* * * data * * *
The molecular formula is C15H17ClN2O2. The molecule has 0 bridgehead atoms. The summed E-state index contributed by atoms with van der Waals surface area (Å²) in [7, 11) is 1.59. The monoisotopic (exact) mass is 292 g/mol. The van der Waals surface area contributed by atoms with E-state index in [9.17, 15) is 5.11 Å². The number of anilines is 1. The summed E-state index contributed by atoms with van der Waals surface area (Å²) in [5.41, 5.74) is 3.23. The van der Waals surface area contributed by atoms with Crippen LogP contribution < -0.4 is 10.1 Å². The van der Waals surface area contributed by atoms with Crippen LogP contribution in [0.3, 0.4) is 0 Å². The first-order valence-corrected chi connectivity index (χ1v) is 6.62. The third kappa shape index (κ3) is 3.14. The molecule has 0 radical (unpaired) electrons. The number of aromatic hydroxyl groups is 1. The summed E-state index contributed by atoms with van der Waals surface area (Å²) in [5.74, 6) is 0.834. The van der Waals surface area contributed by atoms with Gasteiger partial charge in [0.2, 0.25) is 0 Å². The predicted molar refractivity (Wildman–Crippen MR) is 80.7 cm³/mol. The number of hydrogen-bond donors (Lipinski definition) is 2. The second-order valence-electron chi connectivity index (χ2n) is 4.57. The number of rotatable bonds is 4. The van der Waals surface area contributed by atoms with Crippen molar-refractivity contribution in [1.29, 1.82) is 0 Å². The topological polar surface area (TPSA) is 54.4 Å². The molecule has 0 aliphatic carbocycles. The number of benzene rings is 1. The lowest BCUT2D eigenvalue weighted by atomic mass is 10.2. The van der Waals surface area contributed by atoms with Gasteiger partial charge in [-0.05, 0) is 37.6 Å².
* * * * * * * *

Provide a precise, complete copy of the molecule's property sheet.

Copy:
The molecular formula is C15H17ClN2O2. The molecule has 0 bridgehead atoms. The summed E-state index contributed by atoms with van der Waals surface area (Å²) in [7, 11) is 1.59. The monoisotopic (exact) mass is 292 g/mol. The van der Waals surface area contributed by atoms with E-state index in [9.17, 15) is 5.11 Å². The number of anilines is 1. The summed E-state index contributed by atoms with van der Waals surface area (Å²) in [5.41, 5.74) is 3.23. The van der Waals surface area contributed by atoms with Crippen LogP contribution < -0.4 is 10.1 Å². The van der Waals surface area contributed by atoms with Crippen LogP contribution in [0.3, 0.4) is 0 Å². The first-order valence-corrected chi connectivity index (χ1v) is 6.62. The third kappa shape index (κ3) is 3.14. The molecule has 0 radical (unpaired) electrons. The number of aromatic hydroxyl groups is 1. The summed E-state index contributed by atoms with van der Waals surface area (Å²) in [5.74, 6) is 0.834. The van der Waals surface area contributed by atoms with Gasteiger partial charge in [0.2, 0.25) is 0 Å². The predicted molar refractivity (Wildman–Crippen MR) is 80.7 cm³/mol. The number of hydrogen-bond donors (Lipinski definition) is 2. The second-order valence-electron chi connectivity index (χ2n) is 4.57. The number of rotatable bonds is 4. The van der Waals surface area contributed by atoms with Crippen molar-refractivity contribution in [1.29, 1.82) is 0 Å². The topological polar surface area (TPSA) is 54.4 Å². The molecule has 0 aliphatic carbocycles. The number of benzene rings is 1. The lowest BCUT2D eigenvalue weighted by atomic mass is 10.2. The van der Waals surface area contributed by atoms with Gasteiger partial charge in [-0.05, 0) is 37.6 Å².